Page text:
Therapeutic Recreation's Role in Cardiac Rehabilitation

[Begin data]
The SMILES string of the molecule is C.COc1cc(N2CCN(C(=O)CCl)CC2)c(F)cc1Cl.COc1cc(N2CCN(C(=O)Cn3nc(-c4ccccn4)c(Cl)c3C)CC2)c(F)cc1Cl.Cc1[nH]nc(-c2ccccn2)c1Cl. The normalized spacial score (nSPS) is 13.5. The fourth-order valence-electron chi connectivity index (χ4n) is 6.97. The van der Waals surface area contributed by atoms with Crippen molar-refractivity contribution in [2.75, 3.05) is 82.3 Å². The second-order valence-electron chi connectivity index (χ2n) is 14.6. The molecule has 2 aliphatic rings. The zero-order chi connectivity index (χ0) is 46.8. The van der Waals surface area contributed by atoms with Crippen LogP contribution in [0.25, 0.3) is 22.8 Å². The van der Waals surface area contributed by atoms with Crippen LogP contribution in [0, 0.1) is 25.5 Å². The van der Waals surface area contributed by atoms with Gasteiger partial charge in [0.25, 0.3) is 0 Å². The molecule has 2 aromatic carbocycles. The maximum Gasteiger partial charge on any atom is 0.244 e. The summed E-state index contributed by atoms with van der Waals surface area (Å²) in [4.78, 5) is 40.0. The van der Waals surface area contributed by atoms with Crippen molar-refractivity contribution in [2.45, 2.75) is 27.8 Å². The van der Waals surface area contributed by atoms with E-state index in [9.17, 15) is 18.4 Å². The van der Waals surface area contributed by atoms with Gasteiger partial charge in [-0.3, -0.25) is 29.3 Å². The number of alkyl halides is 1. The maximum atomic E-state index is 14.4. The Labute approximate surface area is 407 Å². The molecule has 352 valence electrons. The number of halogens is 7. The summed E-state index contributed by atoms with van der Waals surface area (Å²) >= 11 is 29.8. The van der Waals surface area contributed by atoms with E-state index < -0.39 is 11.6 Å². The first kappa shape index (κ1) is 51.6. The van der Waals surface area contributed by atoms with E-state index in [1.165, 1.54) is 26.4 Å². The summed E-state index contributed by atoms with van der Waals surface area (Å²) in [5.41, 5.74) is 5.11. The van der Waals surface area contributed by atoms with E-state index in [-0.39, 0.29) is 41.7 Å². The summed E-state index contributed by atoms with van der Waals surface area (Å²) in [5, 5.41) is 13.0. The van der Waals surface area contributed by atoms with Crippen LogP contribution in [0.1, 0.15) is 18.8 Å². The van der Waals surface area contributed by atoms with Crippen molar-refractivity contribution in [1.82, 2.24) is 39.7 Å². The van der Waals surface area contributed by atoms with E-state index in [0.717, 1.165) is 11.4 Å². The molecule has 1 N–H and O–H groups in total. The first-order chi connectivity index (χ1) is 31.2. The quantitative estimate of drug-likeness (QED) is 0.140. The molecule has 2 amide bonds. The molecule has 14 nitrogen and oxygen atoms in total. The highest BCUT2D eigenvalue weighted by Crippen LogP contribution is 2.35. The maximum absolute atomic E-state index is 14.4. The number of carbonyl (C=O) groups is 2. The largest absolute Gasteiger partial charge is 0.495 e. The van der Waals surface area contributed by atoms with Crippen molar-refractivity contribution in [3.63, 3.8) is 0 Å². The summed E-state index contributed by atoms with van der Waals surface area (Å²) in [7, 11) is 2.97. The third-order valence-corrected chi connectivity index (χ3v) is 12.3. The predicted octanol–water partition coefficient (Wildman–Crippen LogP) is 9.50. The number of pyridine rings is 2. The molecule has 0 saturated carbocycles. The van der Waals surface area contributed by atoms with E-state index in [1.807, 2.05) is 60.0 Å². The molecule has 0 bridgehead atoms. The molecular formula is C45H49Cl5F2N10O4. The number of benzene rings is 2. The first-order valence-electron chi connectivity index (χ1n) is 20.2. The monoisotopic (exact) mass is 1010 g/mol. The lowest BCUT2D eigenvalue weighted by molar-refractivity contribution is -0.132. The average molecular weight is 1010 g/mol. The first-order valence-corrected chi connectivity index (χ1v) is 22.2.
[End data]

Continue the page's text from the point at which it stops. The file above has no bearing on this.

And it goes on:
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Introduction We live in a changing world in many ways, and one of these evolving characteristics is that humans tend to live longer now. We in Ireland can expect to live into our mid-seventies on average. This can be attributed to scientific and technological developments and our own changing attitudes. Dunning (1993) describes this using Elias' civilising process theory when he explains that society has evened out somewhat with economic growth and the growing power of the lower social strata over the past century or so. Dunning goes on to explain that as a result of the prevalence of democratic and stable governments and the growth in division of labour, it is the case that people in the more civilised societies of today are taught and expected to exercise more regular, even, stable and comprehensive control over their behaviour and feelings. This trend is evident in many aspects of society, including the recent advancements in the treatment, perceptions and rights of those with disabilities. If you look back a mere one hundred years to the beginning of the 20th century we find evidence of how people with disabilities were treated as inferior and institutionalised for most if not all of their usually short lives. This was especially the case for those who suffered from a congenital disability such as cerebral palsy or Down syndrome. It wasn't until after World War II that people with disabilities became more prominent. This was partly due to the many soldiers who returned with disabilities from traumatic injuries suffered during combat. This led to the creation of the Stoke Mandeville Centre in England where international wheelchair sports competitions were held for the first time in 1944 (Sherrill, 1998). This ... ... middle of paper ... ...s for persons with disabilities. Madison, USA: Brown & Benchmark Publishers. McGuire, F., & Goodwin, L. (1991). Cardiac Rehabilitation. In Austin, D., & Crawford, M. (p320). Therapeutic Recreation: An Introduction. New Jersey: Prentice-Hall. Montoye, H., Christian, J., Nagle, F., & Levin, S. (1988). Living fit. In Austin, D., & Crawford, M. (1991). Therapeutic Recreation: An Introduction (p.321). New Jersey: Prentice-Hall. Sherrill, C. (1998). Adapted physical activity, recreation and sport. USA: McGraw-Hill. Stopford, V. (1987). Understanding Disability. London: Edward Arnold Wilson, P., Edgett, J., & Porter, G. (1986). Rehabilitation of the cardiac patient: Program organization. In Austin, D., & Crawford, M. (p323). Therapeutic Recreation: An Introduction. New Jersey: Prentice-Hall. Websites www.irishhealth.com www.cso.ie www.who.int/en/

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